Quote Originally Posted by FUBeAR View Post
Continuing to enjoy this historical series. Thanks for doing it & posting.

Question: The phrase, roughly, “…it looked like the SoCon was going to be classified as D2” is used a couple of times in Part 2 and FUBeAR thinks he saw that similarly phrased at least once in Part 1. While FUBeAR was following the ACC (and HS Cheerleader skirts) more closely than the news of the SoCon in those days, he doesn’t recall any of that ‘conversation.’

Can you point, via link(s), to some of the articles / source material you used to develop that piece of the history. FUBeAR would like to learn more details about the ‘players’ in that conversation and the thinking around the process. As we know, the SoCon stayed D1 and stayed 1-A in the 1978 split into 1-A and 1-AA (until 1982). So, how the SoCon stayed 2 ‘levels’ above where it was thought the conference would be classified, during that time frame in history almost has to be an interesting tale.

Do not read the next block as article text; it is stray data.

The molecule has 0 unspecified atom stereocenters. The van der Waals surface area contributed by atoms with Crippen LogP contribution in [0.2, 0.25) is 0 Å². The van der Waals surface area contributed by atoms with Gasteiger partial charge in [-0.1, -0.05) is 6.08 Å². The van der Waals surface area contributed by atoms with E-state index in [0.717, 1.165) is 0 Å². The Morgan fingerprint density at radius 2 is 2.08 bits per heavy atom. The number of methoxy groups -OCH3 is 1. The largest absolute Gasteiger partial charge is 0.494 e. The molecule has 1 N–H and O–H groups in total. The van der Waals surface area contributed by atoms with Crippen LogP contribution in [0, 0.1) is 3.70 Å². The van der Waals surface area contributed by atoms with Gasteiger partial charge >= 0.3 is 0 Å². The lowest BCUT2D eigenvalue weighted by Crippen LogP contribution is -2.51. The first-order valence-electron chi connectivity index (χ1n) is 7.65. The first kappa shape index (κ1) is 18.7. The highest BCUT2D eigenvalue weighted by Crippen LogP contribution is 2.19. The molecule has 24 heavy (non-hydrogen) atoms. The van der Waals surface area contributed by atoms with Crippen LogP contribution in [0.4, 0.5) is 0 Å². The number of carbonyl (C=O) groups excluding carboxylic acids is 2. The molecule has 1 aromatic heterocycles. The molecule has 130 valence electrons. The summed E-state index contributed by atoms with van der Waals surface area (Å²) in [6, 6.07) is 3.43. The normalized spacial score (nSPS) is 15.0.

THANKS! Looking forward to reading Part 3 … and the info at the requested links, if you got ‘em.
Thanks. I think I can explain it this way.

Based on the criteria for CFA membership (i.e. with the stadium size and average attendance requirements), none of the SoCon schools in 1978 fit that criteria. Of specific issue was the 60% rule (that 60% of your schedule had to be vs. Division I (pre-1978) or I-A (after 1978) competition). If schools were force-reclassified (which seemed plausible) then being a member of the SoCon would mean you couldn't be in 60% compliance. However with the Ivy amendment, everything changed. You could declare yourself I-A, have three years to add enough sports to get to 12, and then remain I-A. That's why in 1978, the SoCon chose as a conference to remain I-A.


Without the Ivy Amendment, they wouldn't have had any choice.